Home 2018-03-28T08:46:51+00:00

Background

The Cape of Good Hope Panel will be an annual longitudinal dataset of a complete settler population over more than 150 years. This will be the longest such dataset in existence for any society in the world, tracking multiple generations across a period that stretches beyond any one lifetime. The dataset will include inputs such as household size and labour employed and outputs such as grain, wine and stock. Linking this dataset to probate inventories, auction rolls and genealogical information, we will be able to construct, for the first time on this scale, an intergenerational panel over more than five generations. The Cape of Good Hope Panel will thus create a ‘laboratory’ where social scientists can identify the causal effects of exogenous demand, supply and institutional shocks on human behaviour, and help us to understand the persistence of wealth and inequality within families, and the capacity for society to change over the long run. It will allow economists, historians and social scientists to test theories of economic growth and development, labour markets, industrial organization, political economy, migration and institutional economics, and to develop and apply new econometric techniques.

Aims of the project

The Cape of Good Hope Panel will be the longest-running household-level panel once completed. The panel will incorporate all the Cape Colony tax censuses that were left by the Dutch East India Company and, after 1795, the British colonial government or the Batavian government. Most of these tax censuses are housed in the Cape Archives in Roeland Street, Cape Town, although a small number are only available at the National Archive of the Netherlands in The Hague. Transcribing the panel from handwritten archival records is a huge undertaking, and occupies most of our time and resources. Transcription experts Linda Orlando and Chris de Wit have been responsible for most of the work done thus far.

Although some of the individual censuses have been transcribed and used in quantitative research (Fourie & Von Fintel, 2010, 2011, 2014), to date it has not been possible to follow individual households and family lineages over time. With the proposed new dataset, we will be able to match up individual names across the various tax censuses (see Rijpma, Cilliers and Fourie 2018), and these cross-matches will assume the character of longitudinal data. This, and the much longer period covered, will facilitate deeper research into fundamental determinants of economic development, because we will be able to follow the history of individuals conducting their business under multiple political and institutional regimes and see how they were affected by macro events.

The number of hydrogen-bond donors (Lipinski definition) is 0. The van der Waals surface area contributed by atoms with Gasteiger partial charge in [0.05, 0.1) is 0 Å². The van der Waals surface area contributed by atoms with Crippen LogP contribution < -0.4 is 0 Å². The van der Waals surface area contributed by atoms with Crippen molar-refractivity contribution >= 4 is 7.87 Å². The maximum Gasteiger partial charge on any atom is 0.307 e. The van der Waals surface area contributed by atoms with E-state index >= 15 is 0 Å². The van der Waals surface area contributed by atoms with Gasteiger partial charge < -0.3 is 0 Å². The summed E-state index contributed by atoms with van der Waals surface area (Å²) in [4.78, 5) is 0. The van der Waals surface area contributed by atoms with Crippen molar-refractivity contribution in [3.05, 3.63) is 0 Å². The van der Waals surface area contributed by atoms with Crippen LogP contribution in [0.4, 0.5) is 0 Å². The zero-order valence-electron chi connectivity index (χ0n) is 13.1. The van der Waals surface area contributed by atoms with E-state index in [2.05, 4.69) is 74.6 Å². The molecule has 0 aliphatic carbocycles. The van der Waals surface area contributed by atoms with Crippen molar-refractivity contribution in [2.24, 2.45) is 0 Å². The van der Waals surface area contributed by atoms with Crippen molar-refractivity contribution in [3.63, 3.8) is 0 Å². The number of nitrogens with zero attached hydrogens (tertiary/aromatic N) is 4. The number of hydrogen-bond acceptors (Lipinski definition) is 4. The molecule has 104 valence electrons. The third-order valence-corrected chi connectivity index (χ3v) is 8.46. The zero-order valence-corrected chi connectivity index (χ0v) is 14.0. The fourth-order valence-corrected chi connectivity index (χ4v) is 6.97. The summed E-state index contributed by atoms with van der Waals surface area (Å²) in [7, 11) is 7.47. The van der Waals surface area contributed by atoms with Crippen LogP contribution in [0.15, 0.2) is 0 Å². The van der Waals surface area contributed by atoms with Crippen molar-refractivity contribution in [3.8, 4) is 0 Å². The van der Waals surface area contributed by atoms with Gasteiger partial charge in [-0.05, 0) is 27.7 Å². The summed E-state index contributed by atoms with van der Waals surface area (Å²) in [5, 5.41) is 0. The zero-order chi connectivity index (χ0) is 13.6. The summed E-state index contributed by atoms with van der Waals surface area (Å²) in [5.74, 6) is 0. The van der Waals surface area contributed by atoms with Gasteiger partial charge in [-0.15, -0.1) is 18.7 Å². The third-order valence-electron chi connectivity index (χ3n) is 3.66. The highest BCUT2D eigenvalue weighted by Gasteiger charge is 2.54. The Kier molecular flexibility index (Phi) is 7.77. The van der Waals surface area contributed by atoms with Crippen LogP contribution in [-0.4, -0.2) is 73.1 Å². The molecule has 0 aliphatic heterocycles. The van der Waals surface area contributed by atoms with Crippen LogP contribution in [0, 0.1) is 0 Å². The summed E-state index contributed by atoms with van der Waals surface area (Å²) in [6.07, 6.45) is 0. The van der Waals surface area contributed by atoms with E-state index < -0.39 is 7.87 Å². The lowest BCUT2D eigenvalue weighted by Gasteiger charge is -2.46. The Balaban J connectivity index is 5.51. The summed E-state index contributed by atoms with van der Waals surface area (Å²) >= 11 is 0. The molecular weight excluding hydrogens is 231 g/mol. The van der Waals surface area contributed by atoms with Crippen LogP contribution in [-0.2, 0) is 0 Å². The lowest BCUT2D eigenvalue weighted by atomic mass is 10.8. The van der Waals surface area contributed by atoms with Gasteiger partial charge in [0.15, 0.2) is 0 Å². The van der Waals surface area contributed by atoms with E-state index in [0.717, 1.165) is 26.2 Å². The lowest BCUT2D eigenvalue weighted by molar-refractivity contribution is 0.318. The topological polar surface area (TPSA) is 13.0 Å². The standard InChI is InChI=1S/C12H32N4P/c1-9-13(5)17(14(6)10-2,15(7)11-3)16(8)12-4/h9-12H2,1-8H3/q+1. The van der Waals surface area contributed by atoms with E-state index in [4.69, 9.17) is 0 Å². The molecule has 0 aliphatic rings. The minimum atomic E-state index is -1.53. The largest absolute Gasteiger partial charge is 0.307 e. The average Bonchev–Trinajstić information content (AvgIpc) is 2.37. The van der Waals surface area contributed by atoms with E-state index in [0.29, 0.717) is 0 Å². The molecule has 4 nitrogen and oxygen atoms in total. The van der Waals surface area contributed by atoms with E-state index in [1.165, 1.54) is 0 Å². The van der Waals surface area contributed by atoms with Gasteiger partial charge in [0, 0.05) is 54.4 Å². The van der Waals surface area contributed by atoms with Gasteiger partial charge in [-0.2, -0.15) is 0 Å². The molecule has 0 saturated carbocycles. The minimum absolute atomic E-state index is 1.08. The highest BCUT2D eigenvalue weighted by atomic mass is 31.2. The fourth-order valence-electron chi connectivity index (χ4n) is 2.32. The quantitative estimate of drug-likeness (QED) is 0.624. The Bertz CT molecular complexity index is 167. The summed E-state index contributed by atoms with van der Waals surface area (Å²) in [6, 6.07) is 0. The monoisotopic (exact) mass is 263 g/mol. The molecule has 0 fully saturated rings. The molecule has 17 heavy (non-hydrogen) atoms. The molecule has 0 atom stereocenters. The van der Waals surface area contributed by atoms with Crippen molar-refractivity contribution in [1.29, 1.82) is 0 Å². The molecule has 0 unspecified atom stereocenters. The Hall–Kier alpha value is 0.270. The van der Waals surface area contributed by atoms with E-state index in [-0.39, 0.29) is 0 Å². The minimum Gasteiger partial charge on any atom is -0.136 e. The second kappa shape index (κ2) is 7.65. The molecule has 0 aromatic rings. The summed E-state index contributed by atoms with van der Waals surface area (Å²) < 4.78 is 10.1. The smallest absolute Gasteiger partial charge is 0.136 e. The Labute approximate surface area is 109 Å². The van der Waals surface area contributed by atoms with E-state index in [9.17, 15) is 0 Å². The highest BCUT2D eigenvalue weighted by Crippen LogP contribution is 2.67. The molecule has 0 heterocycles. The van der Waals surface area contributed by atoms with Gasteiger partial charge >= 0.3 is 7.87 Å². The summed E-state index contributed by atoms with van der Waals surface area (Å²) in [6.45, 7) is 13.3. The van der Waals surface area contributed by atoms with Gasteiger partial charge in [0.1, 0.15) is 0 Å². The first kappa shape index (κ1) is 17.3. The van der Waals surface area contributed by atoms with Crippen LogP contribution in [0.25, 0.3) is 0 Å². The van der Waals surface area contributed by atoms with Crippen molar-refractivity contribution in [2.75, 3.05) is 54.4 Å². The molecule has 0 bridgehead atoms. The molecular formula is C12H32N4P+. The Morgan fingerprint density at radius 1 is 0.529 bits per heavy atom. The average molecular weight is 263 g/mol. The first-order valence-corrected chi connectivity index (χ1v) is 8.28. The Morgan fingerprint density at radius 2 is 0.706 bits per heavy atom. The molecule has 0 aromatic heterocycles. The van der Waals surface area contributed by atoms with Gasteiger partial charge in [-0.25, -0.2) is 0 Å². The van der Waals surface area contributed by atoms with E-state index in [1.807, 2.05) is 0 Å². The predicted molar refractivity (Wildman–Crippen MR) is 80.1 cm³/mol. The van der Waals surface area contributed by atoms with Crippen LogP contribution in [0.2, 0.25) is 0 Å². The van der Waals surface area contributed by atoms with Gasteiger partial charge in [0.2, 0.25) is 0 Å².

Once the dataset is complete, our aim will shift to analysing it. The long-run Cape of Good Hope panel will open up two broad categories of research possibilities: questions related to South African history and questions related to economic theory.

Despite the profusion of records, the economic history of the Cape Colony remains largely unwritten. A panel dataset will allow us to trace the roots of what Fourie has described as ‘the remarkable wealth’ of the Cape settlers (Fourie, 2013). Moreover, we will be able to investigate the living standards and behaviour not only of the settlers but also of those at the bottom of society, the slaves and the servants. We will be able, for example, to extend the analysis by Fourie and Erik Green (2015) to quantify the density of the Khoesan population. In addition, we will be able to investigate how the abolition of slavery affected Cape production and how limitations on labour mobility (of the Khoesan) affected settlers’ economic decisions.

While we hope to contribute to a better understanding of South African history, we are primarily interesting in using history as a ‘laboratory’ for testing economic and social theories. The early Cape society provides an ideal setting, for example, to test the effects of institutional development on economic growth. This is particularly true because of the various legal and economic systems that governed activity at the Cape over this long period of time. We believe that the Cape of Good Hope panel will enable us to ask big questions with a novel dataset using advanced econometric techniques.

The team

Erik Green

(principal investigator), Department of Economic History, Lund University

Johan Fourie

(principal investigator), Department of Economics, Stellenbosch University

Dieter von Fintel

(co-investigator), Department of Economics, Stellenbosch University

Auke Rijpma

(co-investigator), Department of History, Utrecht University

Jeanne Cilliers

(postdoc), Department of Economic History, Lund University

Calumet Links

(PhD), Department of Economics, Stellenbosch University

Igor Martin

(PhD), Department of Economic History, Lund University

Heinrich Nel

(PhD), Department of Economics, Stellenbosch University

Funders

We are grateful to the following supporters, without which this project would not be possible: